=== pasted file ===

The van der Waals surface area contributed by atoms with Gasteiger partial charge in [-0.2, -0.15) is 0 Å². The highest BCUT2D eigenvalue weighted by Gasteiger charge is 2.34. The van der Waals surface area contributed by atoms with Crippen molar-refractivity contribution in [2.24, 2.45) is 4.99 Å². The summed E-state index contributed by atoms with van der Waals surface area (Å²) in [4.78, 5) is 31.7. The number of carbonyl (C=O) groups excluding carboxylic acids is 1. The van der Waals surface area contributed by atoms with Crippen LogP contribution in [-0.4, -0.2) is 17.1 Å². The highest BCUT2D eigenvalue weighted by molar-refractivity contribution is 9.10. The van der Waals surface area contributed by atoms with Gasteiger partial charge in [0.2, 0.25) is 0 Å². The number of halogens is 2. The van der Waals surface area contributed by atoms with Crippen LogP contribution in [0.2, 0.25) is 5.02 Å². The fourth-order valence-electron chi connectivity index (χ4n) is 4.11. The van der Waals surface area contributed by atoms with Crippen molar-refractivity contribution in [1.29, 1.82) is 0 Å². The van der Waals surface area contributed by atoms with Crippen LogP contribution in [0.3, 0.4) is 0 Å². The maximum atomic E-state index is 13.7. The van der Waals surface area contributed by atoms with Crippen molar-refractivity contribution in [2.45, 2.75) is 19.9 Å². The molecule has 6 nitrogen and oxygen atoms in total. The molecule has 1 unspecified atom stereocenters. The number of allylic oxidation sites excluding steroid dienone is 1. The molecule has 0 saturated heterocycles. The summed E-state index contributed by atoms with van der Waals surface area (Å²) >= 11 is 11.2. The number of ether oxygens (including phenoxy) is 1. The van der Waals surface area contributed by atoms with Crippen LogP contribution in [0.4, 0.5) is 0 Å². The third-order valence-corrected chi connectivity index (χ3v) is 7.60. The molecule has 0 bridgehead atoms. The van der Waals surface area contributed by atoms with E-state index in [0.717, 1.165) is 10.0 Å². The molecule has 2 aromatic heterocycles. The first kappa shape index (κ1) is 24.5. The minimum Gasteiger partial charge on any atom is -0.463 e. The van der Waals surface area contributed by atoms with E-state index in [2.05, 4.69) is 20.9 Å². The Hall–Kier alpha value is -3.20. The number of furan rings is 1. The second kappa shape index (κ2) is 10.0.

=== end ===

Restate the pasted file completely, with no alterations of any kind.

The van der Waals surface area contributed by atoms with Gasteiger partial charge in [-0.2, -0.15) is 0 Å². The highest BCUT2D eigenvalue weighted by Gasteiger charge is 2.34. The van der Waals surface area contributed by atoms with Crippen molar-refractivity contribution in [2.24, 2.45) is 4.99 Å². The summed E-state index contributed by atoms with van der Waals surface area (Å²) in [4.78, 5) is 31.7. The number of carbonyl (C=O) groups excluding carboxylic acids is 1. The van der Waals surface area contributed by atoms with Crippen LogP contribution in [-0.4, -0.2) is 17.1 Å². The highest BCUT2D eigenvalue weighted by molar-refractivity contribution is 9.10. The van der Waals surface area contributed by atoms with Gasteiger partial charge in [0.2, 0.25) is 0 Å². The number of halogens is 2. The van der Waals surface area contributed by atoms with Crippen LogP contribution in [0.2, 0.25) is 5.02 Å². The fourth-order valence-electron chi connectivity index (χ4n) is 4.11. The van der Waals surface area contributed by atoms with Crippen molar-refractivity contribution in [1.29, 1.82) is 0 Å². The van der Waals surface area contributed by atoms with Crippen LogP contribution in [0.3, 0.4) is 0 Å². The maximum atomic E-state index is 13.7. The van der Waals surface area contributed by atoms with Crippen molar-refractivity contribution in [2.45, 2.75) is 19.9 Å². The molecule has 6 nitrogen and oxygen atoms in total. The molecule has 1 unspecified atom stereocenters. The number of allylic oxidation sites excluding steroid dienone is 1. The molecule has 0 saturated heterocycles. The summed E-state index contributed by atoms with van der Waals surface area (Å²) >= 11 is 11.2. The number of ether oxygens (including phenoxy) is 1. The van der Waals surface area contributed by atoms with Crippen LogP contribution in [0.4, 0.5) is 0 Å². The third-order valence-corrected chi connectivity index (χ3v) is 7.60. The molecule has 0 bridgehead atoms. The van der Waals surface area contributed by atoms with E-state index in [0.717, 1.165) is 10.0 Å². The molecule has 2 aromatic heterocycles. The first kappa shape index (κ1) is 24.5. The minimum Gasteiger partial charge on any atom is -0.463 e. The van der Waals surface area contributed by atoms with E-state index in [2.05, 4.69) is 20.9 Å². The Hall–Kier alpha value is -3.20. The number of furan rings is 1. The second kappa shape index (κ2) is 10.0.